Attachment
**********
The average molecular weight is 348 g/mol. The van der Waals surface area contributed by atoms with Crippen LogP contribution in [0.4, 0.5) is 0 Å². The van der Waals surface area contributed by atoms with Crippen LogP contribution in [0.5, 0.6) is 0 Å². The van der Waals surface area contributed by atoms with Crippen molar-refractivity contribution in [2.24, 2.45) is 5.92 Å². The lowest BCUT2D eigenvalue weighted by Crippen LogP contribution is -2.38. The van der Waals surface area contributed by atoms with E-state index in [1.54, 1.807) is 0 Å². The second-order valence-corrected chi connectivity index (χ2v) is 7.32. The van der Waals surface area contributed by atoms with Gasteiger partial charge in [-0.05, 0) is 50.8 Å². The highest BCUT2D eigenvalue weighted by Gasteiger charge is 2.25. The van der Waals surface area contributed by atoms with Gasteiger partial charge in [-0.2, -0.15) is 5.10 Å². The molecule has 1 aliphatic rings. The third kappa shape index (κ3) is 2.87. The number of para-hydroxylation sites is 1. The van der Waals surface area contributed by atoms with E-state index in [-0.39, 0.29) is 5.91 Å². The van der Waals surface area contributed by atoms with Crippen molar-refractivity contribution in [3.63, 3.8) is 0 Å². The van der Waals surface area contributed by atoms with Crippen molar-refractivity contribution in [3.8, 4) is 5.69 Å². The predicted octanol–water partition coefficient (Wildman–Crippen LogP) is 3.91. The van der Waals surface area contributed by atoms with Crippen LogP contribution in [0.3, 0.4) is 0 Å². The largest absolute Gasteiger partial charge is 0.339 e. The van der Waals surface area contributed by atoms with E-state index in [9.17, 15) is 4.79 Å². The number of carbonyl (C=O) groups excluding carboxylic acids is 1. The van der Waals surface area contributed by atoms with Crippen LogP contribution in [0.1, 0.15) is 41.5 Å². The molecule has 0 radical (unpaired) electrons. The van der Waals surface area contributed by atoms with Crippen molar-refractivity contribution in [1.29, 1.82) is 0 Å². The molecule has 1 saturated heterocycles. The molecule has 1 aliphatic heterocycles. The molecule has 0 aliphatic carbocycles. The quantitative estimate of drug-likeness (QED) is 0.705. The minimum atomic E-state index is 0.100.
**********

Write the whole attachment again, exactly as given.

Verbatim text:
The average molecular weight is 348 g/mol. The van der Waals surface area contributed by atoms with Crippen LogP contribution in [0.4, 0.5) is 0 Å². The van der Waals surface area contributed by atoms with Crippen LogP contribution in [0.5, 0.6) is 0 Å². The van der Waals surface area contributed by atoms with Crippen molar-refractivity contribution in [2.24, 2.45) is 5.92 Å². The lowest BCUT2D eigenvalue weighted by Crippen LogP contribution is -2.38. The van der Waals surface area contributed by atoms with E-state index in [1.54, 1.807) is 0 Å². The second-order valence-corrected chi connectivity index (χ2v) is 7.32. The van der Waals surface area contributed by atoms with Gasteiger partial charge in [-0.05, 0) is 50.8 Å². The highest BCUT2D eigenvalue weighted by Gasteiger charge is 2.25. The van der Waals surface area contributed by atoms with Gasteiger partial charge in [-0.2, -0.15) is 5.10 Å². The molecule has 1 aliphatic rings. The third kappa shape index (κ3) is 2.87. The number of para-hydroxylation sites is 1. The van der Waals surface area contributed by atoms with E-state index in [-0.39, 0.29) is 5.91 Å². The van der Waals surface area contributed by atoms with Crippen molar-refractivity contribution in [3.63, 3.8) is 0 Å². The van der Waals surface area contributed by atoms with Crippen molar-refractivity contribution in [3.8, 4) is 5.69 Å². The predicted octanol–water partition coefficient (Wildman–Crippen LogP) is 3.91. The van der Waals surface area contributed by atoms with Crippen LogP contribution in [0.3, 0.4) is 0 Å². The largest absolute Gasteiger partial charge is 0.339 e. The van der Waals surface area contributed by atoms with E-state index in [9.17, 15) is 4.79 Å². The number of carbonyl (C=O) groups excluding carboxylic acids is 1. The van der Waals surface area contributed by atoms with Crippen LogP contribution in [0.1, 0.15) is 41.5 Å². The molecule has 0 radical (unpaired) electrons. The van der Waals surface area contributed by atoms with Crippen molar-refractivity contribution in [1.29, 1.82) is 0 Å². The molecule has 1 saturated heterocycles. The molecule has 1 aliphatic heterocycles. The molecule has 0 aliphatic carbocycles. The quantitative estimate of drug-likeness (QED) is 0.705. The minimum atomic E-state index is 0.100.